IRA Distribution Rules
Money may be borrowed only from qualified retirement accounts. Qualified retirement accounts are designated as accounts that bear the designation of 401(k) plans, RET plans and Profit Sharing or Pension Plans. Most IRAs including Roth IRAs are not considered qualified retirement plans. The difference between a qualified and non-qualified plan is determined by the status of the funds that are invested in the plan. Qualified plans are funded through pre-tax dollars while a non-qualified plan is funded using after-tax dollars.
Some investors believe that it is possible to borrow money from an IRA plan and repay those funds within the sixty (60) days that the Internal Revenue Service allows for reinvestment. It is important to note that the Internal Revenue Service does not consider these funds a loan however, they are considered a distribution.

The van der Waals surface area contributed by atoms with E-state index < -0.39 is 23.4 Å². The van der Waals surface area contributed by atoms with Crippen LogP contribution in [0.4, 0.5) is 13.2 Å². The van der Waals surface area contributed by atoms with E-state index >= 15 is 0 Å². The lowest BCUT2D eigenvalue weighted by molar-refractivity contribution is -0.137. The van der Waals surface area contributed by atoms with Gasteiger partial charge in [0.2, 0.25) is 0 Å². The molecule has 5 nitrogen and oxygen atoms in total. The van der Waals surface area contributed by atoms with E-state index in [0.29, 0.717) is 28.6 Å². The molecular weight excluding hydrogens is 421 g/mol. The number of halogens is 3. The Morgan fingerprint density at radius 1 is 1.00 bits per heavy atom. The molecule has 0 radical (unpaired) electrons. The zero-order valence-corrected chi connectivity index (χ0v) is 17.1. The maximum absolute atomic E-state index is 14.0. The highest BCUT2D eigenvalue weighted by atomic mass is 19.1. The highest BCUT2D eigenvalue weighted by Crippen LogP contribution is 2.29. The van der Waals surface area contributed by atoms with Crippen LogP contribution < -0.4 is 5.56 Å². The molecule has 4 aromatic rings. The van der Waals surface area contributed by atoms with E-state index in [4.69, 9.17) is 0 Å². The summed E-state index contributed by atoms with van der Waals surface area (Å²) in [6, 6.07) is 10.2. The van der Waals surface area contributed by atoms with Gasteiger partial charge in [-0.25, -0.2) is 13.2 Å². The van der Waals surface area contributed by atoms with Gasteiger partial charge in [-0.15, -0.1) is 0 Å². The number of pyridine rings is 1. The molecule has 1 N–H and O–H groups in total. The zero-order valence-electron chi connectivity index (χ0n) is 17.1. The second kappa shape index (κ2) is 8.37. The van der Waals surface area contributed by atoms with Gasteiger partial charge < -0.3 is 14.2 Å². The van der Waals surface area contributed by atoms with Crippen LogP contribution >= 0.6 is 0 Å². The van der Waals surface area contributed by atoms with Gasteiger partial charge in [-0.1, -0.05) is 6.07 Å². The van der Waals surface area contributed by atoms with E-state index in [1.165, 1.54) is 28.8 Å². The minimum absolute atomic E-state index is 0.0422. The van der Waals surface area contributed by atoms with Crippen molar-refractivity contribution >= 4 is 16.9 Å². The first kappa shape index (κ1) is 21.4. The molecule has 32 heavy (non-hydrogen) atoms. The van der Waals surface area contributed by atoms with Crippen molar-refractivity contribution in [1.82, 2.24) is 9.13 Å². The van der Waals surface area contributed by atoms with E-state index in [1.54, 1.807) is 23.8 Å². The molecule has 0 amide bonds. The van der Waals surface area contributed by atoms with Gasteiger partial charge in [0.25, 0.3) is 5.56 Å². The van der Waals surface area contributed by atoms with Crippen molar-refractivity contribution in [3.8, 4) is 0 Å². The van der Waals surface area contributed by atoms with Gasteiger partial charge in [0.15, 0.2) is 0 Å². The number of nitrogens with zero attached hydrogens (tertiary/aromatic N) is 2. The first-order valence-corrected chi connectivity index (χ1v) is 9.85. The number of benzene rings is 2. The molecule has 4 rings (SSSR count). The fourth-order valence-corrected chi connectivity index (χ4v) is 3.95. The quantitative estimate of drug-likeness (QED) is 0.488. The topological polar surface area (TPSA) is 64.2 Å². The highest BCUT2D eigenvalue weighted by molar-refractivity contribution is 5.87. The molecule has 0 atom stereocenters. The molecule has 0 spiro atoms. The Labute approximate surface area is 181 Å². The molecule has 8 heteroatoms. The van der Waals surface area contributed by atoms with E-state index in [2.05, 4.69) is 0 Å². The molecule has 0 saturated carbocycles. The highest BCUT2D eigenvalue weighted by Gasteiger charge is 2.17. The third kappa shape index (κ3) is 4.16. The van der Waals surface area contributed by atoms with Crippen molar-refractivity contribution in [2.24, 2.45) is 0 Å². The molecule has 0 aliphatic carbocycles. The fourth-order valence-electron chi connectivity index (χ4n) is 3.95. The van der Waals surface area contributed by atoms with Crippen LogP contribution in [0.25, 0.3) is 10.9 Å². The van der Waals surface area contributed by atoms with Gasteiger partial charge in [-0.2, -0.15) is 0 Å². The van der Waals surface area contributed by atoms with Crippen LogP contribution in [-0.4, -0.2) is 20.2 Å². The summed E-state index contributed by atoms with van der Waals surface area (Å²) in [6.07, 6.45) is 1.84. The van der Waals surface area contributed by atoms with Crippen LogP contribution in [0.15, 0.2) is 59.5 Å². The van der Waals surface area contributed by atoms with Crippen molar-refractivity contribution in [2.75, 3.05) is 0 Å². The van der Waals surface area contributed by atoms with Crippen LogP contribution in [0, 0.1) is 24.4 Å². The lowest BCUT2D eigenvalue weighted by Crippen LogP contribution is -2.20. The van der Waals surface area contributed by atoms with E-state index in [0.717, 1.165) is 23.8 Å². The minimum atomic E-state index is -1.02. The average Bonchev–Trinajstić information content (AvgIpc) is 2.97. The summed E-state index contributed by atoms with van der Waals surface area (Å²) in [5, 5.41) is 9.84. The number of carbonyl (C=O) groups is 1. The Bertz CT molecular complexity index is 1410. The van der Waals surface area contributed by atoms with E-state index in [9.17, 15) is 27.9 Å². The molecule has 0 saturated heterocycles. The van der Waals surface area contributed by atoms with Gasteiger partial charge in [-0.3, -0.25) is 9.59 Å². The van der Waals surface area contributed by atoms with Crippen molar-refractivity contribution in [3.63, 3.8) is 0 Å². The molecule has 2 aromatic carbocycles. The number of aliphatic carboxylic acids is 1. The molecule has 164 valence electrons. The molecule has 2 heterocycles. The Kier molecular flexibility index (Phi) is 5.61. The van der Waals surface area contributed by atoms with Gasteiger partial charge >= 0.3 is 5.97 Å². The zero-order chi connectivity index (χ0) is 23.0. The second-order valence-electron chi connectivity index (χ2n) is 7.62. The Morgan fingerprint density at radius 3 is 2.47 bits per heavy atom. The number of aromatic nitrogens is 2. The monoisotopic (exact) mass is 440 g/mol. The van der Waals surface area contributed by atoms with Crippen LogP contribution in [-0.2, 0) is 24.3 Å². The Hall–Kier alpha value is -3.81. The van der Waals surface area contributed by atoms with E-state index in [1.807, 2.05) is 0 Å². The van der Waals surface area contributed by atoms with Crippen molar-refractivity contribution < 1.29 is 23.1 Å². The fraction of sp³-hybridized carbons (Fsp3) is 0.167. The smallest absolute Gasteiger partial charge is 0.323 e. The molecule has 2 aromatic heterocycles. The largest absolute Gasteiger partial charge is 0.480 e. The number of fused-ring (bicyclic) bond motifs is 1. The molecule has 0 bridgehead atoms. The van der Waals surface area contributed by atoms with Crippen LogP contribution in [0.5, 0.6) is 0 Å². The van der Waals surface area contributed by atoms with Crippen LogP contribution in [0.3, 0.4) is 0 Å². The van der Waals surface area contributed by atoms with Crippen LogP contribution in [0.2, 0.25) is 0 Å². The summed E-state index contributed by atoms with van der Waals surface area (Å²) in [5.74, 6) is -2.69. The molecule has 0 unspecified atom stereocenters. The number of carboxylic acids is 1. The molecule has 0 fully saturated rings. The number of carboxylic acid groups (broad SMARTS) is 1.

The differentiation in terms is critical to understand because of the way these funds are handled. For example, assets that are held in an IRA plan are not eligible to be used for collateral while those that are held in a qualified plan may be eligible depending on the policies of individual banks. Loans from qualified plans have specific repayment agreements attached to them and depending on specific circumstances, these payments may be suspended for various reasons. In addition, most qualified plans have rules about adding funds while a loan is being repaid.
IRA account distributions are not considered loans as there is no mechanism in place for enforcing repayment. If an accountholder decides to put the funds back into the account within 60 days then there is no further penalty associated with the distribution. However, if they do not repay the funds that are distributed, there is a tax liability but no legal obligation to replace the funds. In these cases, it is merely considered a distribution for tax purposes. The classification of the distribution is based on the age of the accountholder at the time of distribution. Those who are aged 59 1/2 or older may not have to pay penalties if the funds are not returned to the IRA account. There are other exceptions where the distribution may not incur additional penalties.